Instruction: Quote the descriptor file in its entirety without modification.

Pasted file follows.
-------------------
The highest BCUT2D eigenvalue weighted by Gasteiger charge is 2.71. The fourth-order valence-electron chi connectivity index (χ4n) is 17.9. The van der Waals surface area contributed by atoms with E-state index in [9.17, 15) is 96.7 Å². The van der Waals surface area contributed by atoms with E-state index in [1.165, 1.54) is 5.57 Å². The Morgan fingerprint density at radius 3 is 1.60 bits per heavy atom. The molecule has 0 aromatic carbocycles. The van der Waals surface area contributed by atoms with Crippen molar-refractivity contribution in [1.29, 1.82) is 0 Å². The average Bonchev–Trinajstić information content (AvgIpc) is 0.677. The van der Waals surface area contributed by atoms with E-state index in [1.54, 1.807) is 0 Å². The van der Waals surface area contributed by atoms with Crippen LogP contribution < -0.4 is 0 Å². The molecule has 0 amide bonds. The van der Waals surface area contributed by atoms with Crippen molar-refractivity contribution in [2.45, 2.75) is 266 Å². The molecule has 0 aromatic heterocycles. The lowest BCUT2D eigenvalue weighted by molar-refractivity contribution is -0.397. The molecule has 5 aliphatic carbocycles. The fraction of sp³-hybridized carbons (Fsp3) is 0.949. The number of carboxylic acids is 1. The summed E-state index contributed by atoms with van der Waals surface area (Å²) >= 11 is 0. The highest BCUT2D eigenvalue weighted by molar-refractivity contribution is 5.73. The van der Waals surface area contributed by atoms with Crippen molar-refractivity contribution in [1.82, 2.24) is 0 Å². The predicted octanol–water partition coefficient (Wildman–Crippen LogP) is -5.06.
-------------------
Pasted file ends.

The highest BCUT2D eigenvalue weighted by Gasteiger charge is 2.71. The fourth-order valence-electron chi connectivity index (χ4n) is 17.9. The van der Waals surface area contributed by atoms with E-state index in [9.17, 15) is 96.7 Å². The van der Waals surface area contributed by atoms with E-state index in [1.165, 1.54) is 5.57 Å². The Morgan fingerprint density at radius 3 is 1.60 bits per heavy atom. The molecule has 0 aromatic carbocycles. The van der Waals surface area contributed by atoms with Crippen molar-refractivity contribution in [1.29, 1.82) is 0 Å². The average Bonchev–Trinajstić information content (AvgIpc) is 0.677. The van der Waals surface area contributed by atoms with E-state index in [1.54, 1.807) is 0 Å². The van der Waals surface area contributed by atoms with Crippen LogP contribution < -0.4 is 0 Å². The molecule has 0 amide bonds. The van der Waals surface area contributed by atoms with Crippen molar-refractivity contribution in [2.45, 2.75) is 266 Å². The molecule has 0 aromatic heterocycles. The lowest BCUT2D eigenvalue weighted by molar-refractivity contribution is -0.397. The molecule has 5 aliphatic carbocycles. The fraction of sp³-hybridized carbons (Fsp3) is 0.949. The number of carboxylic acids is 1. The summed E-state index contributed by atoms with van der Waals surface area (Å²) >= 11 is 0. The highest BCUT2D eigenvalue weighted by molar-refractivity contribution is 5.73. The van der Waals surface area contributed by atoms with Crippen molar-refractivity contribution in [1.82, 2.24) is 0 Å². The predicted octanol–water partition coefficient (Wildman–Crippen LogP) is -5.06.